Basic principles of the Internet of Things (IoT)

March 19th, 2020 |

The 4th industrial revolution has arrived, and along with it, the ‘Internet of Things’ (IoT) has become one of the most crucial topics of discussion, due to its fundamental consequence on everyday life, as we know it.

Essentially, the ‘Internet of Things’ is fairly simple as a concept: the connection of physical objects used within everyday life to the Internet, thereby linking them to a wider spectrum of abilities. It takes everyday physical objects and gives them new function and meaning through the power of the internet. This relatively new technology consists of two main parts, namely, the ‘Internet’ which regulates connectivity, and ‘Things’, which refers to the objects or devices themselves, which capitalize on collecting and interpreting stimuli coming from the internet.

Regarding the basics, the Internet of Things (IoT) is a computing concept which takes into account everyday objects that are connected to the internet, and that can connect themselves to other devices. Essentially, it is defined by allowing enhanced means of communication, although it can also include the functions of sensor and wireless technology.

 

 

Indeed, the Internet has given us a wide variety of benefits, and has opened up a new dimension of connectivity. For example, compare the functionality of your cellphone before the advent of the smartphone. In this example, where calling and texting were the main functions of the device, now, reading books, watching movies, or listening to music is entirely possible due to the addition of a simple internet connection.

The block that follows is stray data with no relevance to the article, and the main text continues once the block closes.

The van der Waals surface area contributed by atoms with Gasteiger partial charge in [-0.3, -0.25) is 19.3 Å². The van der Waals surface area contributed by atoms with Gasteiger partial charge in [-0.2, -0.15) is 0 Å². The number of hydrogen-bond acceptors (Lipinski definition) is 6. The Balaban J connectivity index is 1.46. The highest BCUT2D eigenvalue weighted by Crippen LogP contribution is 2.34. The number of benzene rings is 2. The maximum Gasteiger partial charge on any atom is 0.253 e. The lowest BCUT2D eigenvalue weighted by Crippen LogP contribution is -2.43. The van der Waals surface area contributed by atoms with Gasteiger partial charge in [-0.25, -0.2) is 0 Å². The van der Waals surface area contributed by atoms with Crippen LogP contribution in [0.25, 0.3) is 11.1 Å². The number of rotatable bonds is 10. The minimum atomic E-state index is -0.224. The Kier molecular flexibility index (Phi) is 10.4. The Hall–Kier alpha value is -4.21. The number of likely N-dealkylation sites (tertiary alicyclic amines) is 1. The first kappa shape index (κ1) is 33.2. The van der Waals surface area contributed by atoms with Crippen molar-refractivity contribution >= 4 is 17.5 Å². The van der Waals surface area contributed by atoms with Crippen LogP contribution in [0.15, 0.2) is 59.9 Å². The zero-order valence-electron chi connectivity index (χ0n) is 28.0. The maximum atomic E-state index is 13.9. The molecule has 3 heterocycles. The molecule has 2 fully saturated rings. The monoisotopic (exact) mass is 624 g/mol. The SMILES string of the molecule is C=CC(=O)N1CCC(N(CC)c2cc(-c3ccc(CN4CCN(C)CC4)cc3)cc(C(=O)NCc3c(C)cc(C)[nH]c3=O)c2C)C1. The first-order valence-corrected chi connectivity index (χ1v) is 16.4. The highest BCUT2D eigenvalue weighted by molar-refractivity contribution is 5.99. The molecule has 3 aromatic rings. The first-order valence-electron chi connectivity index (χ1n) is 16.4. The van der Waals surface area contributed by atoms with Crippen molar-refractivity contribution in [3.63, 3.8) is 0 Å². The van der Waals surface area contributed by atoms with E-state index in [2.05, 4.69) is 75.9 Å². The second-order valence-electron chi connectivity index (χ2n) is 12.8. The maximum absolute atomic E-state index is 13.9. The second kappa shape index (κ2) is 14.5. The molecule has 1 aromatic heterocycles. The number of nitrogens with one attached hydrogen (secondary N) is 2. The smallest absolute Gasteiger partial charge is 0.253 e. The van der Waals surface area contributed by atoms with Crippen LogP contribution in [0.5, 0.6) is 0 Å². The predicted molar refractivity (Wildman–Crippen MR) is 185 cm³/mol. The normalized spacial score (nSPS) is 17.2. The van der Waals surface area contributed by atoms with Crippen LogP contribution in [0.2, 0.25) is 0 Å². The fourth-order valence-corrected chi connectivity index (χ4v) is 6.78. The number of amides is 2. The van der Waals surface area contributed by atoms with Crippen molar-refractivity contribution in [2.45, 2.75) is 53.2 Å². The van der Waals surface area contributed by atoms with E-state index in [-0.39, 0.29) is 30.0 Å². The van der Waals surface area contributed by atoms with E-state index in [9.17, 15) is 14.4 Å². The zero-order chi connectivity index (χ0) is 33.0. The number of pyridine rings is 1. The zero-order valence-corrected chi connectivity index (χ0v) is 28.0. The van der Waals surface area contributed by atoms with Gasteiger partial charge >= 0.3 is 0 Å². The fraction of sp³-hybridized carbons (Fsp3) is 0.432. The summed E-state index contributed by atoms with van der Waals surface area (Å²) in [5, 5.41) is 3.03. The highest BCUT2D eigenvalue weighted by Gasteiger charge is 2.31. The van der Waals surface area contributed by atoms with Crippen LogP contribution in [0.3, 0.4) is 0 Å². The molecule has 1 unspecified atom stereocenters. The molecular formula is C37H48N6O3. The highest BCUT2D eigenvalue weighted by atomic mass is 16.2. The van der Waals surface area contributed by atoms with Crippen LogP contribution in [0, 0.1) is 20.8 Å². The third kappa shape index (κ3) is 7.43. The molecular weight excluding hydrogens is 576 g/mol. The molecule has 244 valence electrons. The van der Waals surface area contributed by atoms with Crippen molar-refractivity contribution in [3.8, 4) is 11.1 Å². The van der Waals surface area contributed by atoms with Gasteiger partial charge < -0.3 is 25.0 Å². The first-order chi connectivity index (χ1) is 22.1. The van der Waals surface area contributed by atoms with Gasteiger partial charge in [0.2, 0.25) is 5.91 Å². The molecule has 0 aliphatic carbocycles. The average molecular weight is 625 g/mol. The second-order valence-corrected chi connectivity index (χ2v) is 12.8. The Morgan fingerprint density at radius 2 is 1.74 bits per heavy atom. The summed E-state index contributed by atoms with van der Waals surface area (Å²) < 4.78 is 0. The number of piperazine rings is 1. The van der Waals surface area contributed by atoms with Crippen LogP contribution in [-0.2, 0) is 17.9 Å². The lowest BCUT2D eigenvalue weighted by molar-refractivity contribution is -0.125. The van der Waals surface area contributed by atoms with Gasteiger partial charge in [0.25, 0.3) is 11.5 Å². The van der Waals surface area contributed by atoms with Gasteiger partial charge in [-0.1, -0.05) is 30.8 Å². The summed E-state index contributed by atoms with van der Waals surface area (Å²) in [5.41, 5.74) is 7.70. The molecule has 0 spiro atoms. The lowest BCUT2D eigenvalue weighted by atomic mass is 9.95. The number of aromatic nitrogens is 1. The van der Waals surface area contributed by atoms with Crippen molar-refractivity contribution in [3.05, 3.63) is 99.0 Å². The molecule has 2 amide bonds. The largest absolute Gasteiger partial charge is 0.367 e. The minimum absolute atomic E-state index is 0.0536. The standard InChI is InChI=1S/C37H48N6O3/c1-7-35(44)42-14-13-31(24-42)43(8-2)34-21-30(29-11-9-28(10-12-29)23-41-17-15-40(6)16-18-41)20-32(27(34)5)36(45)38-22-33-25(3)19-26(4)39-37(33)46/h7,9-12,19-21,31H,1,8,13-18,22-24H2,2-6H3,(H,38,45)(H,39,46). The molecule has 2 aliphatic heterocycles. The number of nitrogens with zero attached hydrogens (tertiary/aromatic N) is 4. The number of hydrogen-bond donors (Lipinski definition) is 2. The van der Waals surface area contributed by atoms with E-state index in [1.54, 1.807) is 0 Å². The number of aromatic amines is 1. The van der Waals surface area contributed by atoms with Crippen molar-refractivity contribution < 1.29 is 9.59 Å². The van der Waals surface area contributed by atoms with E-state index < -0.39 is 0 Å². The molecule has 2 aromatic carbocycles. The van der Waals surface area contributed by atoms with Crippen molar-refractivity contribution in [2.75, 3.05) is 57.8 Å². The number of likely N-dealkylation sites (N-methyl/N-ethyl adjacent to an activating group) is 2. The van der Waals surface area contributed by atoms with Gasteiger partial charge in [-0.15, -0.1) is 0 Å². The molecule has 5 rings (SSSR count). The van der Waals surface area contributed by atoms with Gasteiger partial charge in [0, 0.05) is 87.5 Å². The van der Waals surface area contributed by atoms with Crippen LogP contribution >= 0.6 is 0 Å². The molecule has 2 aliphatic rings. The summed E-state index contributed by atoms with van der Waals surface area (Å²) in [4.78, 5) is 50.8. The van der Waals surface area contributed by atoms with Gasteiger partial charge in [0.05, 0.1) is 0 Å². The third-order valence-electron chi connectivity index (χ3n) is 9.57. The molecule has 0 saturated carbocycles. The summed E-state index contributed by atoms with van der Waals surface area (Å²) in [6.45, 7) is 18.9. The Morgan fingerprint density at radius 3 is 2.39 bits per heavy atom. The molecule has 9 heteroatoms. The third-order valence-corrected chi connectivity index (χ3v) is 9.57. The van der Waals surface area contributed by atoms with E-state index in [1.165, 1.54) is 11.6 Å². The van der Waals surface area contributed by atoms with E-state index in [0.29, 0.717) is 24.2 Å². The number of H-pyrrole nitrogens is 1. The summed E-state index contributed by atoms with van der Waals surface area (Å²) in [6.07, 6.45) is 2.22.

Another functionality of IoT is the ability to minimize the physical labor done to complete a task. Through such technology, many things can be operated on through a device such as a smartphone. With this increase in connectivity, the amount of time normally spent doing the same task has decrease, thereby maximizing efficiency.

An example of this includes voice based support through Amazon’s Alexa. Such devices provide answers to questions without requiring the use of a phone or PC. Another example is in regards to watering plants. Indeed, automatic plant sprinklers have been available for a long time. In contrast to previous designs, current systems have allowed sprinklers to water plants according to a set time schedule. Such systems will also take into account the state of moisture of the soil.

A more practical example includes the use of Smart plugs with Wi-Fi connections, as opposed to a standard electrical outlet. These Smart Plugs connect appliances within a household with your smartphone, allowing the users to control light switches, ovens, fans and other things from their phones, as long as the objects are within range of the internet.

 

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